Genre: YA Contemporary
Recommended Age: 15+ (racism, sexual content, language, violence. Trigger warnings for those who may have been victims of extreme racism or prejudice)
I received this book for free from KidLitExchange in exchange for my honest review. All opinions are my own.
Justyce McAllister is top of his class and set for the Ivy League—but none of that matters to the police officer who just put him in handcuffs. And despite leaving his rough neighborhood behind, he can’t escape the scorn of his former peers or the ridicule of his new classmates.
Justyce looks to the teachings of Dr. Martin Luther King Jr. for answers. But do they hold up anymore? He starts a journal to Dr. King to find out.
Then comes the day Justyce goes driving with his best friend, Manny, windows rolled down, music turned up—way up, sparking the fury of a white off-duty cop beside them. Words fly. Shots are fired. Justyce and Manny are caught in the crosshairs. In the media fallout, it’s Justyce who is under attack. – Amazon.com
I knew racism still existed. I’m from the South and while I grew up around it I still knew it was bad and I chose to study it extensively in college. So to hear people say that racism doesn’t exist anymore really makes me angry. That being said I immediately fell in love with this book from the moment I picked it up. The book was a very blunt story on racism in America, specifically regarding young African-American men. The reader sees the world through Justyce’s eyes and I think I’m better for reading this book. I loved how complex all the characters were in the book and that there were different types of racism or prejudice shown in the book by almost all of the characters. I loved how the plot developed and that heartwrecking twist! The pacing was also very well done and the writing was simply amazing! I probably could have read 600 more pages of Nic Stone’s writing and that would have been fine by me.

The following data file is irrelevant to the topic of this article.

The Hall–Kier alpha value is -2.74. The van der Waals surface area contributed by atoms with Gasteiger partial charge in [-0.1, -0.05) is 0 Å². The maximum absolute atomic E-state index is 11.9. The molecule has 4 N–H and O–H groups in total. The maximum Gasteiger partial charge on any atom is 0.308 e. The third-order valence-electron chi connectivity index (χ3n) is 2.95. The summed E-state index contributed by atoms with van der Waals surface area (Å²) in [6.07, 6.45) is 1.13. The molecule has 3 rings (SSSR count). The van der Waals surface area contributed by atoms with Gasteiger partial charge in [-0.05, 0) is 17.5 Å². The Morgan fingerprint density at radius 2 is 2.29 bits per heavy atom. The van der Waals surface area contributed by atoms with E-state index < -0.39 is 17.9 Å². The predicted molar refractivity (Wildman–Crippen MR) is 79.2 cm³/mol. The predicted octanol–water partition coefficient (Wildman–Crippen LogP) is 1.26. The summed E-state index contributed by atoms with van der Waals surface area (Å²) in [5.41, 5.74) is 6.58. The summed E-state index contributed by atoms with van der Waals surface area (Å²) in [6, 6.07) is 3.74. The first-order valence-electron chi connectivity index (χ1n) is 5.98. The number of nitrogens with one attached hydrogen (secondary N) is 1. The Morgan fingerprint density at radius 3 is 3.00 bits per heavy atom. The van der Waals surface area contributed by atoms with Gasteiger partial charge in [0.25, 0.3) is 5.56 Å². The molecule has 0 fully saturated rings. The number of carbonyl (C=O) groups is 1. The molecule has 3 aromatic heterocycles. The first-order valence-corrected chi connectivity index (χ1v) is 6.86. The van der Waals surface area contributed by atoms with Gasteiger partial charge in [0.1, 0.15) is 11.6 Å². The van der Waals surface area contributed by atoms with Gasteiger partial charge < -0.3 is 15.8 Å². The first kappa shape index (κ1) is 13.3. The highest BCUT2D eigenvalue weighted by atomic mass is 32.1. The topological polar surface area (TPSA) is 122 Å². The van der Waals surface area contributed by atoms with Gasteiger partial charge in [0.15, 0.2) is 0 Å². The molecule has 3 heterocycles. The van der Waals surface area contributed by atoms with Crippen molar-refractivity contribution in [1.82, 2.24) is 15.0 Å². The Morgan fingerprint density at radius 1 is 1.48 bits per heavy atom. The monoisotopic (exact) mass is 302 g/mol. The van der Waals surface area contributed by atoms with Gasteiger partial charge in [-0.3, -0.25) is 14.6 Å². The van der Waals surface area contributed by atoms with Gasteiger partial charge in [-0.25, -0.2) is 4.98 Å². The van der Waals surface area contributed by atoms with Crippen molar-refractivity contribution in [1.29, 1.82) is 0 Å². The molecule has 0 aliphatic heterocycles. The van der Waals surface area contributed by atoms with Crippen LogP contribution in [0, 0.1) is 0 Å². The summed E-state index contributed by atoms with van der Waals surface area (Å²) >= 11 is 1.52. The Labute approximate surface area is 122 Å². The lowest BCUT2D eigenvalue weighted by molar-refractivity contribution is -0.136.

I absolutely love this book, but I do feel that this book can be polarizing for some readers. Some readers might not see the world as Justyce and the author. This book talks about a very hot-button topic as well as including scenes with recent-events that can be upsetting to some readers.
Verdict: I think this is a very important read in today’s world. Racism is only going to get worse and the divisive attitude some people have in this country needs to be dealt with. The only way we’re going to start moving away from racism for the final time is if we start putting each other in our own shoes, especially those who do not know what it’s like to be African-American in America. I also thought that even though Justyce makes a lot of mistakes in the book, he is an inspirational character and his journey is just as inspiring. Definitely recommended reading for everyone in America. I’m ready for change. Are you?